Saudis Without a Cause


A Saudi man looks at a car competing during the first day of the International Hael Desert Challenge 2011, a desert rally race, in Hael, some 600 kms northern Riyadh.


Fayez Nureldine

JIDDAH, Saudi Arabia – Remember the James Dean film “Rebel Without a Cause?” Bored American youth searching for meaning amid the crushing conformity of 1950s America. They find something, if not a real cause, in racing American cars with huge engines to the edge of a cliff, daring each other to flirt with death.

On weekend nights here, a sort of Saudi version of “Rebel Without a Cause” plays out on the highway that runs along the beach here. That’s where Saudi youth compete in impromptu drag racing and an incredibly dangerous driving ritual known as “drifting.”

Drifting is when the speeding cars intentionally go into a skid and spin out, the challenge is to recover control of the vehicle. But the kids don’t always succeed. Last weekend, several bystanders were killed while watching this subculture in Riyadh, according to local news reports. And in Jeddah over the weekend, two more youths were seriously injured in an accident. Death and injury is a common occurrence on most weekends, Saudis say, although I couldn’t find any official tally of the casualties.

I was coming back from a long drive to the Asir Province on Saturday night and saw some of this wild racing. Motorcycles flying down the breakdown lane at high speeds. And great American muscle cars, like the Camaro and the Pontiac Firebird – and Italian sportscars, like the Lamborghini, revving their engines and flying at perilous speeds down the road. All set against the backdrop of raucous celebrations of an intense soccer match that gave a Jeddah team the national cup.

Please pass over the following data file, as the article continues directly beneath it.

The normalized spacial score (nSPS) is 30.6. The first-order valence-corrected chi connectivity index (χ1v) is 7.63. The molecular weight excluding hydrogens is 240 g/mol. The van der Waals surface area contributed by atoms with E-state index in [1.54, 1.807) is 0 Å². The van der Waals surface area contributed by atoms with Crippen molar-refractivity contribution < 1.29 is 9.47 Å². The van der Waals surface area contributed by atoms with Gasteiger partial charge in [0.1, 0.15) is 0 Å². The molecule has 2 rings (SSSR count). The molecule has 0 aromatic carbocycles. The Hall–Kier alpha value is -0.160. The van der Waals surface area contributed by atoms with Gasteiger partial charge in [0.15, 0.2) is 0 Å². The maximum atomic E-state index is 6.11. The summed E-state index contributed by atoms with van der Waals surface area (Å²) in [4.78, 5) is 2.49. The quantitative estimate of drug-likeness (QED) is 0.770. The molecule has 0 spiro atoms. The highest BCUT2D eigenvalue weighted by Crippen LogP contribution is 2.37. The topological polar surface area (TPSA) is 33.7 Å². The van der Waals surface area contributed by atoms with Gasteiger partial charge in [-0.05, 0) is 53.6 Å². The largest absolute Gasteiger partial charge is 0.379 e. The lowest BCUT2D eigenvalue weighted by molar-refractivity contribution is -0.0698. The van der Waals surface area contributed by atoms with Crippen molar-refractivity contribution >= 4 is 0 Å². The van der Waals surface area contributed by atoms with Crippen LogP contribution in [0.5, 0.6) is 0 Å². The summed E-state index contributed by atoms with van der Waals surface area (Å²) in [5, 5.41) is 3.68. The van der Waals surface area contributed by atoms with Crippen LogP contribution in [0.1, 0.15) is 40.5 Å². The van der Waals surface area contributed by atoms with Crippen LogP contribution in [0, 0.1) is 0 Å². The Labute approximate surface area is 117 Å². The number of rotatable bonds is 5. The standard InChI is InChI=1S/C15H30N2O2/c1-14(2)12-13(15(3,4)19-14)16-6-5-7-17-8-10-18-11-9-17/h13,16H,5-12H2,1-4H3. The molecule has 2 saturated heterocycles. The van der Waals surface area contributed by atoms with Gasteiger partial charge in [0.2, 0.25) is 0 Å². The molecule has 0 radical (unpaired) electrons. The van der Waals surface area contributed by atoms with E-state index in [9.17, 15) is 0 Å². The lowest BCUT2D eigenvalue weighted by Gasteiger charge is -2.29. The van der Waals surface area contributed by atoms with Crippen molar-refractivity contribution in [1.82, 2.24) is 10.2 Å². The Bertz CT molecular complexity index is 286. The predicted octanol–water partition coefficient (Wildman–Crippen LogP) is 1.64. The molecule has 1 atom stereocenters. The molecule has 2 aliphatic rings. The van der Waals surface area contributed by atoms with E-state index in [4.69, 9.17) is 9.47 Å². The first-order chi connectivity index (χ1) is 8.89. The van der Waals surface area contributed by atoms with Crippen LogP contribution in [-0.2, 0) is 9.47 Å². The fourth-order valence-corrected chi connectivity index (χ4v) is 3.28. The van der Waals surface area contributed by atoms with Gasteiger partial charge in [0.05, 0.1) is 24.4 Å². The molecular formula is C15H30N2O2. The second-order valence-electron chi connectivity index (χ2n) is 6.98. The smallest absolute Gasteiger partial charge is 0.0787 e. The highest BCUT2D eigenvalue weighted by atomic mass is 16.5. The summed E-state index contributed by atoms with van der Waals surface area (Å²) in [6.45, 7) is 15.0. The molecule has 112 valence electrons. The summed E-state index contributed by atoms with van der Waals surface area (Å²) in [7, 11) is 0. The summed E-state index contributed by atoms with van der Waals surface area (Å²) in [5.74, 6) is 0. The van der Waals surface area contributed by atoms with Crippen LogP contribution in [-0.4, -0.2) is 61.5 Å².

The evening offered a glimpse of how Saudi youth (male youth, that is) blow off steam. They are allowed to go out of control, shutting down traffic and essentially taking over whole blocks of the city. From what I could see, the Saudi police just stand by and let it happen. Very few Saudi girls were out and about. None were driving.

It seems to be one small part of the very carefully engineered balance that the House of Saud has undertaken to keep the youth of the kingdom from veering out of control toward the pro-democracy demonstrations that have swept the Arab world. Anything but that.

Better to have some kids racing cars at fatal speed than giving them any reason to come together and demand more rights to better education and better jobs.

Okay, watching kids race cars didn’t help us answer the big questions of where is Saudi today amid the Arab Spring and in the aftermath of the killing of its native son, Osama bin Laden, ten years after 9-11. But it is definitely a revealing glimpse inside a very closed country. The bigger answers will be coming as our Saudi correspondent Caryle Murphy continues to dig in on her coverage of one of America’s most important and most confounding allies.